Rising through the Ranks
An Interview with Martyn Garside, Corps de Ballet Member with San Francisco Ballet
by Mary Ellen Hunt
September, 2004 -- San Francisco, CA
Laconic and soft-spoken, with an accent that betrays more than a hint of his Yorkshire origins, Martyn Garside looks like a regular bloke. Just recently turned twenty though, he’s in an enviable position as a corps de ballet member of one of America’s most acclaimed ballet companies. Still, this hard-working young danseur knows about paying his dues, from his training at the Royal Ballet’s school to his apprenticeship at SFB.
Garside got a relatively young start for a boy. From an early age he loved watching dance on TV, and he studied ballet, jazz and tap in a church hall in his hometown of Huddersfield, England. By the time he was10, his talent was apparent enough that his teacher suggested he audition for the Royal Ballet School and on being accepted, he left his family to embark on his own at White Lodge.
“In a funny way, at eleven, you just think, ‘Oh it’s going to be great, going to London, to boarding school. I guess I didn’t really realize what I was getting myself into. But I got a bit homesick,” he says wistfully.
For five years, he studied in the Lower School, where he notes the training was good, but most of all he appreciated being in an environment where he could be with people with the same interest in working hard at dance. At 16, he graduated to the Upper School, and moved to central London where he continued for another three years. After eight years of studying though, Garside was ready to move on and anxious to start his career.
“You just can’t wait to get started working,” he says, “I knew I wanted to get out of England and away from the school where I’d been for eight years and definitely travel. I’d always thought of America as an exciting place to be, so I thought about Boston Ballet and San Francisco.”
Garside had never seen the company dance, but along with a few others who later became colleagues, he auditioned in New York. His parents, he remembers with a smile, probably underestimated just how much he wanted to go to America.
“They’ve always been behind me. They’ve never pushed me or tried to hold me back. But I remember before I went to do the audition talking to my father. I think he thought ‘Oh, he’ll stay in London.’ When I went to the audition, he said ‘Oh, you’re going to New York…’ I said, ‘Yeah, I’m serious about it!’”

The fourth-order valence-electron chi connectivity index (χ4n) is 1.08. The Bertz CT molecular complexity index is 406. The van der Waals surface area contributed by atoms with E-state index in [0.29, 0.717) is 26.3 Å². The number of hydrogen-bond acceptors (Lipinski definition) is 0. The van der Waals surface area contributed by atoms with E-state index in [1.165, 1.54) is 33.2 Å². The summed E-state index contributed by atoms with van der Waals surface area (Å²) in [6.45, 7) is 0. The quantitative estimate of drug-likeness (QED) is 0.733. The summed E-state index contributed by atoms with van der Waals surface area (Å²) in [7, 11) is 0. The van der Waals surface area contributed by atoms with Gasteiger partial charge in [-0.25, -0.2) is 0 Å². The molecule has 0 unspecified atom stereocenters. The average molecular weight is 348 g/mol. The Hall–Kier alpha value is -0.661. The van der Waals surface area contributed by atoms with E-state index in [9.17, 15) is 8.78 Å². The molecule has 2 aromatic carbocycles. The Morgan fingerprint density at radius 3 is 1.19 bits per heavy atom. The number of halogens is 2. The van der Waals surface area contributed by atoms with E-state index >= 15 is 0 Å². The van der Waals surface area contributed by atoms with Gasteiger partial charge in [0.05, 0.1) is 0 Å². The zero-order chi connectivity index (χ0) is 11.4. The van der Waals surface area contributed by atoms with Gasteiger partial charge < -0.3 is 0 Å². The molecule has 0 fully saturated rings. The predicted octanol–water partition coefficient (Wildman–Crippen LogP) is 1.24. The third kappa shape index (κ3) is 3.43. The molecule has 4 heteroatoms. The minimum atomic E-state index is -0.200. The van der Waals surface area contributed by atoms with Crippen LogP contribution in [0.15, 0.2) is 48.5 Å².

In his family, Garside says, he’s the only one who’s into dance. His two younger brothers, Daniel and Matt, are both more into rugby, and in a brief aside he sounds quite proud of them as well.
“They’re really sporty and I’m just not that way,” he says with a chuckle, “Daniel, he’s 17 now, and he plays under-18s. That’s kind of like a big deal, because he’s played with under-21s as well,” he explains helpfully and charmingly to his bewildered American interviewer.
After the audition, Garside returned home, still not know what his future might hold, or if he would have to find another option.
“I waited around for a long time,” he recalls, “I was like okay, they’re not going to call. Then I was driving one day when Ashley [Wheater] called and said they would like to offer me an apprenticeship.
“I said, ‘Sounds good.’” Garside says with a straight face, “I just knew that I was going to come here. I’d been thinking about it for such a long time.”
In the past year, he’s gotten to dance in the bigger productions like “Nutcracker” and “Don Quixote,” but at San Francisco Ballet, he’s also discovered a love for the energy and musicality of George Balanchine’s choreography. Besides dancing in “Stravinsky Violin Concerto” and “Square Dance” last season, he also had the chance to watch “The Four Temperaments” and says that 'Melancholic' is a role he’d love to try someday.
From his years of watching the Royal Ballet, and stars like Johann Kobborg and Carlos Acosta too, he’s developed a love for Kenneth Macmillan’s “Romeo & Juliet."
“The one thing I want to dance is Mercutio,” he says, his voice warming, “not Romeo! I know everyone wants Romeo but, if I could choose any part to dance, it would be Mercutio. I love that part!”
Garside has been back home this year already for a visit, but coming back with the company will be a little more special.
“My parents are going to come down on the train. It’ll be nice,” he says. Then he adds ruefully, “I was always on such a tight money budget after all. I did London the cheap way when I was at school, so now I’d like to enjoy it.”
San Francisco Ballet at Sadler’s
Wells, 20-25 September, www.sadlerswells.com or +44 (0)20 7863 8000.
Edited by Azlan Ezaddin
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